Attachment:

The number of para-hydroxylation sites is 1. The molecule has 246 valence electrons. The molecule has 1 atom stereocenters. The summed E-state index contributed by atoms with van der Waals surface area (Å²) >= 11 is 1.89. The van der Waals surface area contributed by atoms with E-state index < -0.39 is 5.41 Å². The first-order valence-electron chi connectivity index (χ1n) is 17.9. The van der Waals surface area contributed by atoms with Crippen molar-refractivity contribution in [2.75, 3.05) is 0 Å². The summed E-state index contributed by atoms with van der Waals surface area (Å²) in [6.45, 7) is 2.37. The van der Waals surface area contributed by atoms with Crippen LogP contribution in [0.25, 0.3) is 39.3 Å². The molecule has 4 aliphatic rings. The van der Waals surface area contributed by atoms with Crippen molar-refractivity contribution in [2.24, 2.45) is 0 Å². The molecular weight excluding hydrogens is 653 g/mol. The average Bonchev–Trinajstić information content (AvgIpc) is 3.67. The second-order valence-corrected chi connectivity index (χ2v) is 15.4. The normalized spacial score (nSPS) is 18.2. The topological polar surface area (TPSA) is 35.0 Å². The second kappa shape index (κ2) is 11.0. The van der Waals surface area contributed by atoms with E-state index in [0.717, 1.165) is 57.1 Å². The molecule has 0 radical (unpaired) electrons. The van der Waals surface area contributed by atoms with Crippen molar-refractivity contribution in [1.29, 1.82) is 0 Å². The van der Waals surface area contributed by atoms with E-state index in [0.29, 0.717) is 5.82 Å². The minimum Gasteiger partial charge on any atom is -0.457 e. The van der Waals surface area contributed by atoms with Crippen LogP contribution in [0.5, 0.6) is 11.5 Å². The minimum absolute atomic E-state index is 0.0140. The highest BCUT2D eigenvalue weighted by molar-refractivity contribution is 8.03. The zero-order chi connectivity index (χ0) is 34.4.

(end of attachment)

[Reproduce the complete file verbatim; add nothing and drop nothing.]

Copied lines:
The number of para-hydroxylation sites is 1. The molecule has 246 valence electrons. The molecule has 1 atom stereocenters. The summed E-state index contributed by atoms with van der Waals surface area (Å²) >= 11 is 1.89. The van der Waals surface area contributed by atoms with E-state index < -0.39 is 5.41 Å². The first-order valence-electron chi connectivity index (χ1n) is 17.9. The van der Waals surface area contributed by atoms with Crippen molar-refractivity contribution in [2.75, 3.05) is 0 Å². The summed E-state index contributed by atoms with van der Waals surface area (Å²) in [6.45, 7) is 2.37. The van der Waals surface area contributed by atoms with Crippen LogP contribution in [0.25, 0.3) is 39.3 Å². The molecule has 4 aliphatic rings. The van der Waals surface area contributed by atoms with Crippen molar-refractivity contribution in [2.24, 2.45) is 0 Å². The molecular weight excluding hydrogens is 653 g/mol. The average Bonchev–Trinajstić information content (AvgIpc) is 3.67. The second-order valence-corrected chi connectivity index (χ2v) is 15.4. The normalized spacial score (nSPS) is 18.2. The topological polar surface area (TPSA) is 35.0 Å². The second kappa shape index (κ2) is 11.0. The van der Waals surface area contributed by atoms with E-state index in [0.717, 1.165) is 57.1 Å². The molecule has 0 radical (unpaired) electrons. The van der Waals surface area contributed by atoms with Crippen molar-refractivity contribution in [1.29, 1.82) is 0 Å². The van der Waals surface area contributed by atoms with E-state index in [0.29, 0.717) is 5.82 Å². The minimum Gasteiger partial charge on any atom is -0.457 e. The van der Waals surface area contributed by atoms with Crippen LogP contribution in [0.5, 0.6) is 11.5 Å². The minimum absolute atomic E-state index is 0.0140. The highest BCUT2D eigenvalue weighted by molar-refractivity contribution is 8.03. The zero-order chi connectivity index (χ0) is 34.4.